‘During the past 50 years, development agencies have spent billions of dollars around the world supporting reforms that grapple with the challenges of improving the rule of law for people... But the results of these endeavours have usually been underwhelming and sometimes dismal. As evidenced most recently, the GFC has particularly affected the poor in developing countries, who are disproportionately vulnerable to injustice as well as economic hardship. The civic wellbeing of the poor and their access to equitable opportunities are placed under mounting pressure in times of financial crisis. International efforts to promoting justice and the rule of law have traditionally failed to address these problems effectively – and in this sense, the rule of law enterprise is now poised on the brink of development failure. At its essence, the unmet challenge of development is to address mounting concerns about equity and distribution.’

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‘Human rights violations that become tolerated in times of crisis may lead to fuelling disparities in society; it may ‘legitimise’ xenophobia or violence against minorities and vulnerable groups; [...] and a potential ‘political ticking bomb’ fostering extremism and unrest’

Sigrun I Skogly
Head of Department, Law School, Lancaster University

‘What may the results be if states ignore the human rights effects of their GFC responses? It has been demonstrated that there is a growing disparity between rich and poor in the period since 2007−2008. It has also been shown that the poorer segments of societies carry a disproportionate ‘burden’ of dealing with the financial crisis in terms of cuts in public spending, public sector jobs and social security for vulnerable groups. The disparities referred to [...]may lead to unrest and conflict within and among societies. In Europe, there has been growing opposition to the political solutions that are being ‘imposed’ on the population [resulting]  in large scale peaceful demonstrations, in more violent demonstrations, and perhaps even more worryingly in a sharp rise in ‘far-right’ or extremist groups that advocate a militant opposition and violence against immigrants, asylum seekers and people of a different colour in general. [...] What will the long-term prospect be for peaceful coexistence if human rights violations become more widespread and perhaps even tolerated by the majority of the population?’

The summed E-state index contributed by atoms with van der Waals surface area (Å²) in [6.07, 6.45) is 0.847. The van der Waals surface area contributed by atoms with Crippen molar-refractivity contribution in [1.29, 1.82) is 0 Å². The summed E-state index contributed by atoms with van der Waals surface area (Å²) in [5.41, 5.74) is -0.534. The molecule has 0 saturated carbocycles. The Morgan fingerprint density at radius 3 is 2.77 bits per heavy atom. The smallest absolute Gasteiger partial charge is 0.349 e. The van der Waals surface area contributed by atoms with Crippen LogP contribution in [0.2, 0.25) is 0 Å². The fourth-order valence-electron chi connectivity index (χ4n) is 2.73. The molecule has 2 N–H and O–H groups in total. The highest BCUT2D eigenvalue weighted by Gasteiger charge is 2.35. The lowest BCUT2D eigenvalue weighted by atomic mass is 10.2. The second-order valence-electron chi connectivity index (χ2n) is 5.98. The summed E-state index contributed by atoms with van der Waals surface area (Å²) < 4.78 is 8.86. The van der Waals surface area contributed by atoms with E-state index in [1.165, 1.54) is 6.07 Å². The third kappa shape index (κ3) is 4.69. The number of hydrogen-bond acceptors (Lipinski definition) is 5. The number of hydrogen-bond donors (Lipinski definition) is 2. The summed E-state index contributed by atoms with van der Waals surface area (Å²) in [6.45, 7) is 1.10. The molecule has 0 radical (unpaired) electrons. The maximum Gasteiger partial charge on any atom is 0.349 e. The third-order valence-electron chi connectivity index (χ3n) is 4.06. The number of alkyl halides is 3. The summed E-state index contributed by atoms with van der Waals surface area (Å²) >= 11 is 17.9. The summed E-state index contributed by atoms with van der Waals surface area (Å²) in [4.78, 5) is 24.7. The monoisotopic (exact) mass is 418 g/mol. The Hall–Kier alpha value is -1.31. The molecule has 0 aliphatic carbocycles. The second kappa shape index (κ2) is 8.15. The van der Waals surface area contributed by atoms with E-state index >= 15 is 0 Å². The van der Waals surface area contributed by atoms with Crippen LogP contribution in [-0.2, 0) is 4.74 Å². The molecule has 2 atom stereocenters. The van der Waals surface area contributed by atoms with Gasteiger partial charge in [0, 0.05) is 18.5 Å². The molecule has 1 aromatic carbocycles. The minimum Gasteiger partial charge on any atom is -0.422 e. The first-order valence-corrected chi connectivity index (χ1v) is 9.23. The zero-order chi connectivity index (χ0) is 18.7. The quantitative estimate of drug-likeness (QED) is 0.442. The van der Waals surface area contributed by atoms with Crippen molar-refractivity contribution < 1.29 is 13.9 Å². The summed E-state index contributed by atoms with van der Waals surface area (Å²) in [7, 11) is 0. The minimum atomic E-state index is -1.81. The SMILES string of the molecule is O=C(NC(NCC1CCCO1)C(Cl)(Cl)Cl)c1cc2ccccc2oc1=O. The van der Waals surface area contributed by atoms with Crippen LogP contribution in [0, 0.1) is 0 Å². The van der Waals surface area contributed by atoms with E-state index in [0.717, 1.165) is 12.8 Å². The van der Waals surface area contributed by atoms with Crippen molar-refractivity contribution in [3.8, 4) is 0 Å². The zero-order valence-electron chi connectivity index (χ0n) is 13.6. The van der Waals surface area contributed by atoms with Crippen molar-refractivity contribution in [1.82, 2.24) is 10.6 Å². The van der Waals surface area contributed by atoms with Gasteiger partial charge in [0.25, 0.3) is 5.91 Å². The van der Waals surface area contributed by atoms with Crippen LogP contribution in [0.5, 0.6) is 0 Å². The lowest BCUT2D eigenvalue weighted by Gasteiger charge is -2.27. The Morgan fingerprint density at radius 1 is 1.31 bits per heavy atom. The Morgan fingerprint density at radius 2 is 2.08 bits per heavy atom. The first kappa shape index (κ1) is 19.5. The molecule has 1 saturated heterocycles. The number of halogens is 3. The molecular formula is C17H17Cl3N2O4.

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Total expenditure on training and passive labour market programmes (% GDP)

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‘The case for the welfare state that motivates these proclamations is that it protects its citizens against the consequences of risks beyond their control (Agell 1999). The case against the welfare state is that it blunts incentives and reduces productivity. Supporting this point of view is that the economic performance of many welfare states has been poor. There has been a rapid run-up in unemployment in most Western European welfare states in the past 20 years. When properly measured, many Western European welfare states have much higher rates of unemployment than are reported in the official statistics. Incentives to withdraw from work, to go underground, to evade taxes, to retire early and not to produce are high.